He’s also learning what really matters. He observes, “What I’d always taken as my dream maybe hadn’t been one after all.” Facing the fragility of human life on a daily basis, he comes to care more passionately about his time with Mika. And he must reckon with the death of his mother and the absence of his father, wounds he has neglected for years.
The film also suggests that simple, rural life offers rich rewards that wealth, fame, and big city life cannot provide. “Rice tastes better,” Mika remarks. “Maybe it’s the water.”
American moviemakers may learn a thing or two themselves from this richly layered film, which reminds us that comedies can be funny without being crass, and dramas can be affecting without any emotional histrionics or sentimentalism.
While it gives us a picture of a very different culture, influenced by starkly contrasting religious beliefs and superstitions, it’s worth noting that Daigo and his mentor grow in their hope of joy beyond the grave. During a simple Christmas dinner, Daigo blesses the meal with a passionate performance of “Ave Maria,” an expression that conveys more consolation than any words of comfort ever could.
The Song of Sparrows tells another story of a man who loses his job and is forced to start from scratch. But it’s an altogether different story.
It begins with an ostrich. When ostrich farmer Karim (Reza Naji) accidentally lets one of the valuable birds break free from the flock and run into the wilderness just outside of Tehran, the timing couldn’t be worse. Karim’s daughter Haniyeh (Shabnam Akhlaghi) needs a new hearing aid. It’s going to cost him 400 bucks that he doesn’t have. And now, he’s been fired from the farm.
We can see what’s coming. At the beginning of the film, Karim wanted to sleep with his wife on the rooftop under the stars. Now he cannot wait to mount a massive TV antenna there. Piece by piece, he starts bringing home gaudy acquisitions—fancy window frames, expensive gadgets, household appliances. As greed gets the better of him, he turns to ethical compromise, stooping to robbery when opportunities present themselves. Who’s going to miss one refrigerator from a delivery truck?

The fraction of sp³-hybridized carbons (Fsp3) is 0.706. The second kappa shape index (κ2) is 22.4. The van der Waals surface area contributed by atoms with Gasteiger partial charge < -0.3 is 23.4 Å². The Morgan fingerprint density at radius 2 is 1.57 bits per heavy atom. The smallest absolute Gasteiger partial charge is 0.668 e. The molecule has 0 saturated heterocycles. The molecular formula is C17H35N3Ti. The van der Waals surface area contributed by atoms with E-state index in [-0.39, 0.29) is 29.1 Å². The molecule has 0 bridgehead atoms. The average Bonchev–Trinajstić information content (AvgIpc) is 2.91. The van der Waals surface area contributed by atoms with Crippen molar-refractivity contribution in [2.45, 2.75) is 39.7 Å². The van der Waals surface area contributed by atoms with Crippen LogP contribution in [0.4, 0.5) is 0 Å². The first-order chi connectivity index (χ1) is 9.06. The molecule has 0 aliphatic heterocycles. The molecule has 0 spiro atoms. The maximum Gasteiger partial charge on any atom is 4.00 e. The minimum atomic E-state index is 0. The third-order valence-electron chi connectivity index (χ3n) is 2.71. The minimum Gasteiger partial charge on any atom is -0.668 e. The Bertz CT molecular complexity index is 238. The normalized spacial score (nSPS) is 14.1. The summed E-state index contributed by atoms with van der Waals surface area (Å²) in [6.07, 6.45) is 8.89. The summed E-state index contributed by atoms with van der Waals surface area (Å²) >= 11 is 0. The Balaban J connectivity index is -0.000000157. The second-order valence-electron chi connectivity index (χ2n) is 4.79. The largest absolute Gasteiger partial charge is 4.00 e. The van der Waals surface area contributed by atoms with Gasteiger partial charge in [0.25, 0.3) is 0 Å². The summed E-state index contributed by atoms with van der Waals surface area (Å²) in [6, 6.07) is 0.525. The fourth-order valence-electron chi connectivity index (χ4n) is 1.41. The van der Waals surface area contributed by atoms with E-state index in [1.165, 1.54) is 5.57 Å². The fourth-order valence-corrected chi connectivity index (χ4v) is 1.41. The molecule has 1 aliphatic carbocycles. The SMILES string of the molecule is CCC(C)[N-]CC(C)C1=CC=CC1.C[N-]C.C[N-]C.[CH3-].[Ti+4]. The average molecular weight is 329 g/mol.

Even though he berates and punishes his children whenever he has a notion they’re up to something devious—Karim’s son is trying to become a millionaire by cleaning up the family’s water reservoir and turning it into a goldfish farm—it’s Karim who’s being childish. The disease of consumerism begins to take a toll on his heart and, in a sudden cataclysm, his body.
Meanwhile, poor Haniyeh waits and waits for a new hearing aid.
This summary makes director Majid Majidi sound preachy and sentimental. That’s true to an extent: Few filmmakers can catch up with Steven Spielberg when it comes to filming slow zooms on teary-eyed faces, but Majidi’s in the race. Where Iran’s most celebrated filmmaker—Abbas Kiarostami—asks viewers to think things through and arrive at their own conclusions, Majidi has typically been more willing to use familiar (even Western) storytelling tactics to provoke the audience’s emotional engagement.
Nevertheless, Majidi never misses an opportunity to fill the screen with poetry. Whether it’s a big white ostrich egg or a goldfish in a pond, Majidi’s never met a metaphor he didn’t like. As in his two most beloved films, Children of Heaven and The Color of Paradise (in which Naji played another hot-tempered father), Majidi associates beauty with the tender hearts of children. (I highly recommend you track down both of those enchanting films.)